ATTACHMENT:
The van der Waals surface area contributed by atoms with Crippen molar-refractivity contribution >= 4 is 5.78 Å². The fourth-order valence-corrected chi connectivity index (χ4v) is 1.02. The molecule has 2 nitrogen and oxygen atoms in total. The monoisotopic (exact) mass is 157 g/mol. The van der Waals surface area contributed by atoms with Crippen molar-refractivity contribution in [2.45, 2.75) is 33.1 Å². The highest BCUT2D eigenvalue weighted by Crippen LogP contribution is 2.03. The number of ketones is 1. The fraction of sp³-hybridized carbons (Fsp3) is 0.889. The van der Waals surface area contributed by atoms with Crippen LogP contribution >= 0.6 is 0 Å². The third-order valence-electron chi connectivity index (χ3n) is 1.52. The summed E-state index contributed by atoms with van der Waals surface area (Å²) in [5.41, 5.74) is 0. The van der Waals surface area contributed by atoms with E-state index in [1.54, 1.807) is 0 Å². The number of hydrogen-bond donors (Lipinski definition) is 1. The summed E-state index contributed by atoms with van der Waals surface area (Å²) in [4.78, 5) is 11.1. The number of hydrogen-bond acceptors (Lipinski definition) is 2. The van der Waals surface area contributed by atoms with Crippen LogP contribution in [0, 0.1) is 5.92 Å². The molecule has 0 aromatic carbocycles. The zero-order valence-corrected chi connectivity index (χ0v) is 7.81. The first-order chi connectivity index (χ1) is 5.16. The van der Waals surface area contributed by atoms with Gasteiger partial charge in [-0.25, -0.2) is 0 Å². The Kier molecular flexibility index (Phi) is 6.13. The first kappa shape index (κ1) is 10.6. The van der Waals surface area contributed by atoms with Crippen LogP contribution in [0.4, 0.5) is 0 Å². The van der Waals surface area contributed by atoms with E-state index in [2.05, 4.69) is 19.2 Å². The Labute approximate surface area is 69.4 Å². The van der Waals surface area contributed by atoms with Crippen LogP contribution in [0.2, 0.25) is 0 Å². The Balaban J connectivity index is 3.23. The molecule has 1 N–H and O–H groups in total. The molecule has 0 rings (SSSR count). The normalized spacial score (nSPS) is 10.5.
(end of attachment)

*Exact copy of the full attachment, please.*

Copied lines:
The van der Waals surface area contributed by atoms with Crippen molar-refractivity contribution >= 4 is 5.78 Å². The fourth-order valence-corrected chi connectivity index (χ4v) is 1.02. The molecule has 2 nitrogen and oxygen atoms in total. The monoisotopic (exact) mass is 157 g/mol. The van der Waals surface area contributed by atoms with Crippen molar-refractivity contribution in [2.45, 2.75) is 33.1 Å². The highest BCUT2D eigenvalue weighted by Crippen LogP contribution is 2.03. The number of ketones is 1. The fraction of sp³-hybridized carbons (Fsp3) is 0.889. The van der Waals surface area contributed by atoms with Crippen LogP contribution >= 0.6 is 0 Å². The third-order valence-electron chi connectivity index (χ3n) is 1.52. The summed E-state index contributed by atoms with van der Waals surface area (Å²) in [5.41, 5.74) is 0. The van der Waals surface area contributed by atoms with E-state index in [1.54, 1.807) is 0 Å². The number of hydrogen-bond donors (Lipinski definition) is 1. The summed E-state index contributed by atoms with van der Waals surface area (Å²) in [4.78, 5) is 11.1. The number of hydrogen-bond acceptors (Lipinski definition) is 2. The van der Waals surface area contributed by atoms with Crippen LogP contribution in [0, 0.1) is 5.92 Å². The molecule has 0 aromatic carbocycles. The zero-order valence-corrected chi connectivity index (χ0v) is 7.81. The first-order chi connectivity index (χ1) is 5.16. The van der Waals surface area contributed by atoms with Gasteiger partial charge in [-0.25, -0.2) is 0 Å². The Kier molecular flexibility index (Phi) is 6.13. The first kappa shape index (κ1) is 10.6. The van der Waals surface area contributed by atoms with Crippen LogP contribution in [0.4, 0.5) is 0 Å². The van der Waals surface area contributed by atoms with E-state index in [2.05, 4.69) is 19.2 Å². The Labute approximate surface area is 69.4 Å². The van der Waals surface area contributed by atoms with Crippen LogP contribution in [0.2, 0.25) is 0 Å². The Balaban J connectivity index is 3.23. The molecule has 1 N–H and O–H groups in total. The molecule has 0 rings (SSSR count). The normalized spacial score (nSPS) is 10.5.